January 31, 2017 § Leave a comment
The essence of David Armstrong’s advice to those who would wish to become writers is: “Don’t”.
He was “lucky” enough to be one of the 1 per cent picked from a slush pile and published. Although his first published book was well-received by critics, this was not the start of a meteoric rise to fame and fortune, but of the more plateau-like career of a midlist writer.
The earnings of a midlist writer are probably less than a steady job working in a supermarket. The midlist writer can, without ceremony, be dropped by his publisher. She might never do better than the sales of her first book. He will never be important. No one will be booking him to talk at important literary festivals. She will never see anyone reading her book on the tube. He will remain not very well-off and obscure.
Some readers may consider David Armstrong’s view of the life of the midlist writer to be depressing and negative. But I found it reassuring. On the contrary, it is the stories of unknown writers coming first in their first literary competition and then signing a three-book contract that depress me.
To know that most writers have to work long and hard for little reward is good news to me.
“When Night’s Black Agents was eventually published, the very things that it had (allegedly) been declined for were exactly the same things that reviewers found to single out for praise.”
The ‘lack of pace’ that had made the book ‘unsuitable for today’s market’, metamorphosed in the Daily Telegraph into ‘prose with a slow, dark, rhythm’.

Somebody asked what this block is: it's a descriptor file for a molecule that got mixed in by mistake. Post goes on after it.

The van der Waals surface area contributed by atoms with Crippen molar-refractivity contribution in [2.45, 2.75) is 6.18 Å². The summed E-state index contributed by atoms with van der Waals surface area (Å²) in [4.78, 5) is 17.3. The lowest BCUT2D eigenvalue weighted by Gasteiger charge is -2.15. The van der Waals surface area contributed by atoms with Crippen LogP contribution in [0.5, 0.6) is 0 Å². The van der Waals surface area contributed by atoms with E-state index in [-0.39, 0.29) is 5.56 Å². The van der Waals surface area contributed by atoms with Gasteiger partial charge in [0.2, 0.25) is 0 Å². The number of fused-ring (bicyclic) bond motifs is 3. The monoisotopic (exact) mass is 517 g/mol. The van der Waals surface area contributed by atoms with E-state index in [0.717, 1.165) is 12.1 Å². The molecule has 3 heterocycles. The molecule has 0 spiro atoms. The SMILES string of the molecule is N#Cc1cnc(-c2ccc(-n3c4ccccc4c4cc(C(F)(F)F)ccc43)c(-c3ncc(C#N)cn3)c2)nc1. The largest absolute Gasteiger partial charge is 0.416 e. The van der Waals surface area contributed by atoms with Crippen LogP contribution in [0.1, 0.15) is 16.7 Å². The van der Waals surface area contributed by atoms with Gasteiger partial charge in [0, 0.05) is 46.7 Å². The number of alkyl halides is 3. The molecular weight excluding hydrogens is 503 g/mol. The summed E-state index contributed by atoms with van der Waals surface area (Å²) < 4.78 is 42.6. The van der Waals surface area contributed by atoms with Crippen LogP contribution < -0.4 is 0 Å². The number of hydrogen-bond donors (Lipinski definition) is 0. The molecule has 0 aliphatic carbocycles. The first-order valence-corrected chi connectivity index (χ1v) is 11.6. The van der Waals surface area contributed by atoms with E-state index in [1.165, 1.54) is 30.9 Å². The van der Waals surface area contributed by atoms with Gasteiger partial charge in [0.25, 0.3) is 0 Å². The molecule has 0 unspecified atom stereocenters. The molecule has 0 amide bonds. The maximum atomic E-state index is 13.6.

In the Guardian the ‘Midlands setting’, frequently cited as an insurmountable barrier to publication, was now, ‘unique and interesting’.
January 31, 2015 § Leave a comment
In an urban life it is almost impossible to escape, particularly in buses, other peoples’ mobile phone conversations. We only hear one part—often much more than half—of a conversation we would prefer not to hear any of: “I was like . . . ”; “I said to her . . . ”; “I . . .I . . . I . . . ”. These exchanges, rather than conversations, seem much the same. We could almost take over ourselves. Seldom do we hear anything of the least interest. The only exception I can think of, earlier this month, was in the Co-operative bank in Wood Green. Seated near me, in the waiting area, was a young black British man. He was telling his friend (at the other end of the phone) about his recent mishap in a night shelter.
The young man had been advised by the person managing the shelter that he should put his valuables in the designated safe place, (Perhaps it was a safe. I cannot recall.) The young man handed his valuables over for safekeeping. However, in the morning not only were his valuables gone but he was also admonished for having parted with them in the first place. The defence that he had been advised to do so by the manager of the shelter did not cut any ice. The same manager had gone on holidays, so there was no recourse to him.
The valuables were his work shoes and some unspecified documents. The young man recounted this tale of woe in a good-humoured way. Although he did not like the fact that the people running the shelter were denying responsibility for the loss of his valuables and trying to put the blame on him, he did not rail against them.
If that young man had been presented to you as a doctor, lawyer or architect, you would have had no difficulty in accepting him as a representative of those professions. What was such a presentable, articulate young man doing in a night shelter? What was his story?